Column: The new abortion bill in Missouri will do more harm than good
The sweeping abortion bill passed in the House would make most abortions illegal, and the remaining legal abortions would be almost impossible to obtain.
Apr. 14, 2019
The opinions expressed by The Maneater columnists do not represent the opinions of The Maneater editorial board.
Madi Baughman is a sophomore journalism major at MU. She is an opinion columnist who writes about political and civil rights issues for The Maneater.
Abortion access has been somewhat limited in Missouri for a while, but soon it might be a whole lot harder to get one than it already is due to House Bill 126, an anti-abortion bill that’s been passed in the Missouri State House, which is now awaiting judgement in the Senate.
For those who don’t know, the bill would ban abortions for cases where a fetal heartbeat can be detected — which is usually about six to seven weeks into a pregnancy. However, most pregnancy symptoms start to kick in at about four weeks. For a lot of pregnancies, this gives only a two to three-week window to be able to get an abortion in Missouri, especially since the only Planned Parenthood clinic that can provide abortions in the state is located in St. Louis.
What’s even more damning is the fact that an amendment was added to the bill requiring both parents be notified if a minor seeks an abortion. There are provisions to get by this if one parent counts as an exception — say one parent is a sex offender or found guilty of child abuse — but it still makes it much harder to obtain an abortion. This could have severe consequences, especially in the future of a teenager, many of whom are too young and not prepared emotionally or financially to raise a child.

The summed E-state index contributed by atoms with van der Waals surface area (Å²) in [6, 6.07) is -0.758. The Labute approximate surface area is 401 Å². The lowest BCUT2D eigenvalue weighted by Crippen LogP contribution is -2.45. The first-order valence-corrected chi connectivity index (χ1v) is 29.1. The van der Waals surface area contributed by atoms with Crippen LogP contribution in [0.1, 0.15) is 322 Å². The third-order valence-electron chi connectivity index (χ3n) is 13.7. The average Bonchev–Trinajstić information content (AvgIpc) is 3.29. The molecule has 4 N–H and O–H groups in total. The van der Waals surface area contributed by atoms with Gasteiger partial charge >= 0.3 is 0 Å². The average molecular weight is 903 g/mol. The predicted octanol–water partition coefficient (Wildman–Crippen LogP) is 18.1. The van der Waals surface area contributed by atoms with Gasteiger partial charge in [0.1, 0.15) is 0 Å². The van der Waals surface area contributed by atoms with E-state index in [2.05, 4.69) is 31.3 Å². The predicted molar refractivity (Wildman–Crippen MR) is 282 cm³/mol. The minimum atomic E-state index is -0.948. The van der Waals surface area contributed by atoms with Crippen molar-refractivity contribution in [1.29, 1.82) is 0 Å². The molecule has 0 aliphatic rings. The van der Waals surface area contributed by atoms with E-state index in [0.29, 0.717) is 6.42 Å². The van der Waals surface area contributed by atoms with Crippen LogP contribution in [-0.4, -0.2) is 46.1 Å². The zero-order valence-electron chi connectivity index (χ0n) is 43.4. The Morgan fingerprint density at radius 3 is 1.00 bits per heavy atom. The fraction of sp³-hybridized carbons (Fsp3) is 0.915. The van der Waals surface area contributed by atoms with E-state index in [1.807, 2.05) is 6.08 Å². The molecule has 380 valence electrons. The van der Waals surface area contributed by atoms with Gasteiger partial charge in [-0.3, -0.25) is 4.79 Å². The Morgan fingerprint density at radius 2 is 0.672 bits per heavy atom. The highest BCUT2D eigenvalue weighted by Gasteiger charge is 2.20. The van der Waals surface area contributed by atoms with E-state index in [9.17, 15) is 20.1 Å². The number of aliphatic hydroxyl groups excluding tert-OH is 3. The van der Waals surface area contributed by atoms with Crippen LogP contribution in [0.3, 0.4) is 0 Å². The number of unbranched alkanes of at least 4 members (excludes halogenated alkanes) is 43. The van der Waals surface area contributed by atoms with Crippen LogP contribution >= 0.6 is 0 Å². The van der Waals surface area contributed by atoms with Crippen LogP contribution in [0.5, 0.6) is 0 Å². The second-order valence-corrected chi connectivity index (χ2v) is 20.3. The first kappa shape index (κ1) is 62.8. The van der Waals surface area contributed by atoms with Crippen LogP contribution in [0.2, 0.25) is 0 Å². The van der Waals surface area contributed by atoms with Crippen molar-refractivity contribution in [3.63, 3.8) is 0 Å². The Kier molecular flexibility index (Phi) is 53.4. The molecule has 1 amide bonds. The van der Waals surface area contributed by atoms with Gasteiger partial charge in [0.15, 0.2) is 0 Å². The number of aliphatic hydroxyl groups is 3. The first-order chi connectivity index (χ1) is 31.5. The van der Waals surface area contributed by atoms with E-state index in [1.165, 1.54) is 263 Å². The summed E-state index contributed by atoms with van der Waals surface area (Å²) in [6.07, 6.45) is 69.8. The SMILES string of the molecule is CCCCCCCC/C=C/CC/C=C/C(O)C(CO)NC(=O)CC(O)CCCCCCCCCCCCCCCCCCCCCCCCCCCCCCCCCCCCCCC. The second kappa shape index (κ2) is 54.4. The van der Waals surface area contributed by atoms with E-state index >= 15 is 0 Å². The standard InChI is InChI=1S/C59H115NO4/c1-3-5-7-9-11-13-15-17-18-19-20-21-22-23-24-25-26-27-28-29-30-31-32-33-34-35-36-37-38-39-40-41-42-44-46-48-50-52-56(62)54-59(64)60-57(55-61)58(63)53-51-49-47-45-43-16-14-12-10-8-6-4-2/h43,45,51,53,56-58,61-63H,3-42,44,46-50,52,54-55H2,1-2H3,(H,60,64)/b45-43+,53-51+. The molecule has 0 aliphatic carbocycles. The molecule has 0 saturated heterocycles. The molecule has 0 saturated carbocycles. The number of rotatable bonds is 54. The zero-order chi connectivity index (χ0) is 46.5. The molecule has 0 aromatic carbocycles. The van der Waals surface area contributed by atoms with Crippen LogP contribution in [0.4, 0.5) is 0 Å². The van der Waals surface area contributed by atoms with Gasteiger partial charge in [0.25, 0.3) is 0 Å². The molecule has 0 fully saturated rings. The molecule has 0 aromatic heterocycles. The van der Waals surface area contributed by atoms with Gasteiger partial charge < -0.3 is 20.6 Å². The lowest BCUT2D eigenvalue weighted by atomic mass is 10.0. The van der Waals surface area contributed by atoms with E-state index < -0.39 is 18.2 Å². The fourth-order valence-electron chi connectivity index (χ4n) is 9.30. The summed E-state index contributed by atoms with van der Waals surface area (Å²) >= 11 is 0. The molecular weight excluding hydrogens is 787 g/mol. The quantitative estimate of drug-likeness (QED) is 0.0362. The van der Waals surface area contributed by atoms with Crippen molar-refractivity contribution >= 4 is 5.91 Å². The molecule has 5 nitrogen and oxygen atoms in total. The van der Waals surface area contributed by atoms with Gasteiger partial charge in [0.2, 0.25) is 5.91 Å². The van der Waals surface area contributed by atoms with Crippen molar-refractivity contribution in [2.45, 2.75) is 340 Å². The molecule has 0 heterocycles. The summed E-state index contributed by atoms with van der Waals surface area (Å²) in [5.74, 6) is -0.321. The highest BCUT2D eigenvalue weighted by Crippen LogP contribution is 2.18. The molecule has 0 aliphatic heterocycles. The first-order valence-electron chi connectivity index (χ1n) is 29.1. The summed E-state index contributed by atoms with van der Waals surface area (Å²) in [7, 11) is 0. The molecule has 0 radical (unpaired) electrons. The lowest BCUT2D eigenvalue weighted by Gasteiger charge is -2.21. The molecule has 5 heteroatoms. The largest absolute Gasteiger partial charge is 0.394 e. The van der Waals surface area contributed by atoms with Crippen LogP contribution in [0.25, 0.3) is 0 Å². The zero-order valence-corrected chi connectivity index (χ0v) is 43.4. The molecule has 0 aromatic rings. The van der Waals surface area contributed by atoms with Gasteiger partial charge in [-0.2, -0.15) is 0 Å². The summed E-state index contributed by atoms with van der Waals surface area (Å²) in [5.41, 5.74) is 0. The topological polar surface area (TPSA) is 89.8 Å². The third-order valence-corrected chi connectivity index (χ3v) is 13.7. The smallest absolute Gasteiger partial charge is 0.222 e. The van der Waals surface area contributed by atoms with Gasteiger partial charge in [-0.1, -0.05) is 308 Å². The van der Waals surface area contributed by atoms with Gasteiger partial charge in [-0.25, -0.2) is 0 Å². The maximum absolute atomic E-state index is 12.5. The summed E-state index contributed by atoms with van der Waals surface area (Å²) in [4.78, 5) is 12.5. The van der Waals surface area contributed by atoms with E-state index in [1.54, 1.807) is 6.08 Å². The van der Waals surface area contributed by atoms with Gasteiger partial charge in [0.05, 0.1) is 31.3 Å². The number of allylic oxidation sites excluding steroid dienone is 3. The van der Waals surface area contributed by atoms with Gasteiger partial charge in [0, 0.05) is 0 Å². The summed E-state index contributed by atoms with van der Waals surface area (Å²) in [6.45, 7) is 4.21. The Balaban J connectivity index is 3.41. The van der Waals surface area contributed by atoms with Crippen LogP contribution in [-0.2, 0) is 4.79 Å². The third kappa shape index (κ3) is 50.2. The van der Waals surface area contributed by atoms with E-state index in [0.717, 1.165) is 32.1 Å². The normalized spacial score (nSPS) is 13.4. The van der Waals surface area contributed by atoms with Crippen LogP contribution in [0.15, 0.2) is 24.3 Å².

As if that wasn’t enough, the bill has tacked on another amendment that includes the provision that would make abortion completely illegal in Missouri if the U.S. Supreme Court were to strike down Roe v. Wade. Simply “going to another state” to get an abortion isn’t a viable answer for a lot of people, either — transportation costs and time may simply be too much. A lot of Midwestern states already have strict laws relating to abortion. Four states bordering Missouri (Nebraska, Kansas, Oklahoma and Arkansas) currently have mandated counseling rules before one can get an abortion, and five have gestational limits (Iowa, Nebraska, Kansas, Oklahoma and Arkansas). This would only get worse if Roe v. Wade gets overturned.
Around 60 percent of all abortion patients are in their twenties, an age where people are often struggling to finish school, find a solid job and get themselves on their feet financially. An abortion typically costs around $500, which is not funded at all by people’s tax money. For a lot of people, that’s not money they just have laying around on hand. If the person has to travel, they also face possible transportation costs added on to that. Since a lot of the people who get abortions are not financially or mentally able to handle a child, it’s only putting them in a tougher situation.
On top of all of this, it should be their choice what they do with their body — not the government’s decision. Passing this bill would be a huge step back when it comes to women’s rights and the pro-choice movement and it’s wrong for Missouri.